May 25, 2021
The accomplishments of students in Geneva High School’s Virtual Enterprises class are a reflection of the advice that Ms. Dunlap shares at the start of every school year: You will get out of this course what you put into it.
After a yearlong journey that required the navigation of hybrid learning and virtual competitions, the adaptable class rose to every challenge and their hard work paid off, Ms. Dunlap says. The Area 304 accounting team became the first group at GHS – and Illinois – to advance to the VE National competition in two categories. In one of those categories, they went on to place third in the nation for their QuickBooks presentation. This year’s accounting team is made up of CFO Chris Nosewicz, VP Michael Kemnitz, Accounting Specialist Anthony Chiovari, and Accounting Specialist Justin Kwon.
Virtual Enterprises is a class that creates a virtual corporation or firm, develops a board, and hires employees. The GHS corporation, which goes by the student-chosen name Area 304, mirrors a typical corporation with roles including HR, accounting, marketing, leadership, and more. There are currently 20 students in the class, which becomes mostly self-directed once the students take up their posts, create a business plan, and begin “running” the business, Dunlap said. “As the facilitator, I tell students to think of me as a consultant once we get the business started.”
While the national competition typically takes place in New York, it was held virtually this year due to the pandemic. However, students didn’t let that discourage them from working any less, she said. “At the beginning of the year, in our hybrid model, I wondered how I would keep the kids engaged. But golly, these kids wanted the experience.”
That experience not only helped them build a business toolkit including such skills as bookkeeping, financial statements, and financial projections, but they also acquired skills that apply in other areas of life, such as time management, said Anthony, a senior. “I learned that you have to make your own time. When preparing our accounting records and our presentations, was important that we met outside school. I couldn’t think of a better way to spend that time.”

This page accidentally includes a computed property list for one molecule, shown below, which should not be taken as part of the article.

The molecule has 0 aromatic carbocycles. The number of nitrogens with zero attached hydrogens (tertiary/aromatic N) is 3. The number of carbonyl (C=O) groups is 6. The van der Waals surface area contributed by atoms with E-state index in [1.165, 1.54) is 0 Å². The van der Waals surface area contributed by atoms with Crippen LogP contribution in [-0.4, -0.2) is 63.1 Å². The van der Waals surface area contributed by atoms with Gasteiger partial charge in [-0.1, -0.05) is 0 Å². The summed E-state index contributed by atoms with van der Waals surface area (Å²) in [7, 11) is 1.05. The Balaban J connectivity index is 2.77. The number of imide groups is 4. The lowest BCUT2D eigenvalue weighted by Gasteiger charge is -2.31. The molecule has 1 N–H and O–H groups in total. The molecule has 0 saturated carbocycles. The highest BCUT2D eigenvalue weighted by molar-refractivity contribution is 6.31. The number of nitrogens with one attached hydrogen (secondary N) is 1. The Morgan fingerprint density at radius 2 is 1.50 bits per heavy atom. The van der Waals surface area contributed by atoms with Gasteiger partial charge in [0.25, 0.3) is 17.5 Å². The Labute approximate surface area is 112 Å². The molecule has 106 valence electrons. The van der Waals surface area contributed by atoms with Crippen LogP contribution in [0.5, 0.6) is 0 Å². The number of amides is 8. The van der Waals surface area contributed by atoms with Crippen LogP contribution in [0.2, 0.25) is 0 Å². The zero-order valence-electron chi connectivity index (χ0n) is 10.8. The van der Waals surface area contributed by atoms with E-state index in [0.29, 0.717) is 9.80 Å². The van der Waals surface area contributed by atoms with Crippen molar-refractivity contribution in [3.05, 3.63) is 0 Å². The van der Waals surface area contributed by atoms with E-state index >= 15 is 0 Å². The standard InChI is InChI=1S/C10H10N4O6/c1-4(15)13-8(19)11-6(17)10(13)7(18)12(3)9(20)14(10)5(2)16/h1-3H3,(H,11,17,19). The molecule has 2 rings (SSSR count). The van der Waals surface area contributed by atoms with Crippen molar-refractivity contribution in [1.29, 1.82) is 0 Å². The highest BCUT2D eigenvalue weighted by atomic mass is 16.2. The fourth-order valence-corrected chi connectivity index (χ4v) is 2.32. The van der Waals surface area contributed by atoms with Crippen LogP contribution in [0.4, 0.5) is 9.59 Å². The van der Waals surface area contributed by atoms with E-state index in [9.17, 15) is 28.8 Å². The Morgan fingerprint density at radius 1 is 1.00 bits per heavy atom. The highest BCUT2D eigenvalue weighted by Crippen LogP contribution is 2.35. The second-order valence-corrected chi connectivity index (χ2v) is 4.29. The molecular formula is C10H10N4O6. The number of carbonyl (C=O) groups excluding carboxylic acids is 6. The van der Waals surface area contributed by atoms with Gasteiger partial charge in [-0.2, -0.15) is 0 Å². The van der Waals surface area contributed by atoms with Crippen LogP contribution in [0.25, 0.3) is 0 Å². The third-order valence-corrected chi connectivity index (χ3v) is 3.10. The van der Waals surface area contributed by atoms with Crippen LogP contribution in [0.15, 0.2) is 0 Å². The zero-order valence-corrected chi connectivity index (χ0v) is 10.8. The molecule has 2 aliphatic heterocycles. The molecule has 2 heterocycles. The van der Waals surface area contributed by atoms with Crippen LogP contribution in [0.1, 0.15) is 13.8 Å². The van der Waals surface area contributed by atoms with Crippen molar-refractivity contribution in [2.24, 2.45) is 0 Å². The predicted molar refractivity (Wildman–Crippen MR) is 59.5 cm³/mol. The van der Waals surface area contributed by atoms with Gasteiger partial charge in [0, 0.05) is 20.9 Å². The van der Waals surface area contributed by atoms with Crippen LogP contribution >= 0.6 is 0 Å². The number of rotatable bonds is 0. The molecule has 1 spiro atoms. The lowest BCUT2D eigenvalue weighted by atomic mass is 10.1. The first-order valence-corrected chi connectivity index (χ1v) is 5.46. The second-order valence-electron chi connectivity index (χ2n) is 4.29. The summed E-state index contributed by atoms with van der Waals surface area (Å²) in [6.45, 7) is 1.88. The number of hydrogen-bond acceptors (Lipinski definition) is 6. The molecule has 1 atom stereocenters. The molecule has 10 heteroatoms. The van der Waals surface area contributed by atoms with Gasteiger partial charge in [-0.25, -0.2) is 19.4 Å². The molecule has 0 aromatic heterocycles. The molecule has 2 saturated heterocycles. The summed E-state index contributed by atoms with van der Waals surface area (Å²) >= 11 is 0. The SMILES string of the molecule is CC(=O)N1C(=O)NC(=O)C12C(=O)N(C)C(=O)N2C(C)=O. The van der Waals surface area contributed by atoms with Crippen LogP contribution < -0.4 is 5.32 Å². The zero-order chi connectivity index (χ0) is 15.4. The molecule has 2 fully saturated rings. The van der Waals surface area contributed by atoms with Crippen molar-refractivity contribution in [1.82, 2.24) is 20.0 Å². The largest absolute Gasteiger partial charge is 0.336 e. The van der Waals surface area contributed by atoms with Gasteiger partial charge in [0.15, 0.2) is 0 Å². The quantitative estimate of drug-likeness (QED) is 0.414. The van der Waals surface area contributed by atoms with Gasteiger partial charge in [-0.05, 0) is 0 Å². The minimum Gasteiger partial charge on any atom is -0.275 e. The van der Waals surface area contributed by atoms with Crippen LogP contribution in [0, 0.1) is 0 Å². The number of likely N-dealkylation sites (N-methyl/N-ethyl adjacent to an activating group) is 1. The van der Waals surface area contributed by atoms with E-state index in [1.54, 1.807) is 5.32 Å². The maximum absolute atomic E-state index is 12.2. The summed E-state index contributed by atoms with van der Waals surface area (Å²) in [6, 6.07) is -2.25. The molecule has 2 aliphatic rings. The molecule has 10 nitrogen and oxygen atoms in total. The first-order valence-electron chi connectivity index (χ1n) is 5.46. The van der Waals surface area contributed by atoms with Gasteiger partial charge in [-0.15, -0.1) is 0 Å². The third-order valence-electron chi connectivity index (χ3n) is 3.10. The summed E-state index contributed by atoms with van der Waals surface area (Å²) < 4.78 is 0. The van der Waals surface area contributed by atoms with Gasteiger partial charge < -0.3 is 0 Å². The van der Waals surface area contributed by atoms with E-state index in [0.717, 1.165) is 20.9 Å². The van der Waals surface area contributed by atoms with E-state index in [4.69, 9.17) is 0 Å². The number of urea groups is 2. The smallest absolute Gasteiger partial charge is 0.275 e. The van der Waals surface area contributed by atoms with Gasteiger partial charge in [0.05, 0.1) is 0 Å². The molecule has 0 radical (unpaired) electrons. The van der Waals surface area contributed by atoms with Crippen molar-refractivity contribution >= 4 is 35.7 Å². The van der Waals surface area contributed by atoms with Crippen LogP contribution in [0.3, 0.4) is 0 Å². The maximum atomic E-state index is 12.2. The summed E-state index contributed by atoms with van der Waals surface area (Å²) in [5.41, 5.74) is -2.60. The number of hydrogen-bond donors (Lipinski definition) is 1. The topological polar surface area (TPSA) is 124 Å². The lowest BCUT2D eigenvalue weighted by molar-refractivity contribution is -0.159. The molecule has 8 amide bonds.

The most challenging parts of the competition also yielded some of the best memories, according to Chris, a senior. He and the group cited examples of scrambling to find a location to film their presentation – in their suits and with limited time; working late nights and struggling with reconciliation of their books only to find the resolution just under the wire.
The VE class has not only been meaningful during their high school journey, students said, but it has helped to shape their future academic pursuits as well.
“The only reason I took accounting was because I wanted to go into business — but I didn’t really have an interest,” said Michael, a junior. “Now when I go to college, I think I am going to pursue it. I would not have decided that without this class, and without being on this team.”
After advancing to the final round in the QuickBooks competition, which included a live Zoom call with several judges, the students gathered into a classroom with Ms. Dunlap to watch the live stream of winners. They all said they were astonished when they received third place in the very competitive contest.
“It was a crazy feeling,” Anthony recalled. “It was the same schools winning over and over again. Third place was so out of this world. A total shock.”
When asked whether Ms. Dunlap’s words of advice from the beginning of the year rang true for the team, all immediately agreed. “She said that on the first day, and it’s absolutely true,” Chris said. “We put in a good effort, and when we got to the next round we didn’t settle. We kept working.”